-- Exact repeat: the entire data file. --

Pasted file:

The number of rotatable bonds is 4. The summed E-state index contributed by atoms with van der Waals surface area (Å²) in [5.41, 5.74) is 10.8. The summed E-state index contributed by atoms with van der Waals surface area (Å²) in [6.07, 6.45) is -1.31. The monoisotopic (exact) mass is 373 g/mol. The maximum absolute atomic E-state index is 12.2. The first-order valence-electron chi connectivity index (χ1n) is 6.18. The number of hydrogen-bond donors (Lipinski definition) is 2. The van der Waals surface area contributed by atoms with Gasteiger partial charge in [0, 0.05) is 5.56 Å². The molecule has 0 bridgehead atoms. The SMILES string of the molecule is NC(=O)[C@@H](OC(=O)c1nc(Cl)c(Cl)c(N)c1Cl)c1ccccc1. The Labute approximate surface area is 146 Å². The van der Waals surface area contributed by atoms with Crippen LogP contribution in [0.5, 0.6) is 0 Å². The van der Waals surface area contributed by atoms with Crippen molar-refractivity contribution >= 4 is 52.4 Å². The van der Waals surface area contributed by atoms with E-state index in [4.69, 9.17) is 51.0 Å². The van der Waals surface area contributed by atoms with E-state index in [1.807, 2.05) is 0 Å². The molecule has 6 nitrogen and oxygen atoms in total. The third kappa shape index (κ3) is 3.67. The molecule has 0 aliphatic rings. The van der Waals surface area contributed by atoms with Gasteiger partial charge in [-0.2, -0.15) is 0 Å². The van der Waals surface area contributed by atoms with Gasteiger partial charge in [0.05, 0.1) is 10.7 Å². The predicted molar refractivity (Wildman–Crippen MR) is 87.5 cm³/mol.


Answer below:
The number of rotatable bonds is 4. The summed E-state index contributed by atoms with van der Waals surface area (Å²) in [5.41, 5.74) is 10.8. The summed E-state index contributed by atoms with van der Waals surface area (Å²) in [6.07, 6.45) is -1.31. The monoisotopic (exact) mass is 373 g/mol. The maximum absolute atomic E-state index is 12.2. The first-order valence-electron chi connectivity index (χ1n) is 6.18. The number of hydrogen-bond donors (Lipinski definition) is 2. The van der Waals surface area contributed by atoms with Gasteiger partial charge in [0, 0.05) is 5.56 Å². The molecule has 0 bridgehead atoms. The SMILES string of the molecule is NC(=O)[C@@H](OC(=O)c1nc(Cl)c(Cl)c(N)c1Cl)c1ccccc1. The Labute approximate surface area is 146 Å². The van der Waals surface area contributed by atoms with Crippen LogP contribution in [0.5, 0.6) is 0 Å². The van der Waals surface area contributed by atoms with Crippen molar-refractivity contribution >= 4 is 52.4 Å². The van der Waals surface area contributed by atoms with E-state index in [4.69, 9.17) is 51.0 Å². The van der Waals surface area contributed by atoms with E-state index in [1.807, 2.05) is 0 Å². The molecule has 6 nitrogen and oxygen atoms in total. The third kappa shape index (κ3) is 3.67. The molecule has 0 aliphatic rings. The van der Waals surface area contributed by atoms with Gasteiger partial charge in [-0.2, -0.15) is 0 Å². The van der Waals surface area contributed by atoms with Gasteiger partial charge in [0.05, 0.1) is 10.7 Å². The predicted molar refractivity (Wildman–Crippen MR) is 87.5 cm³/mol.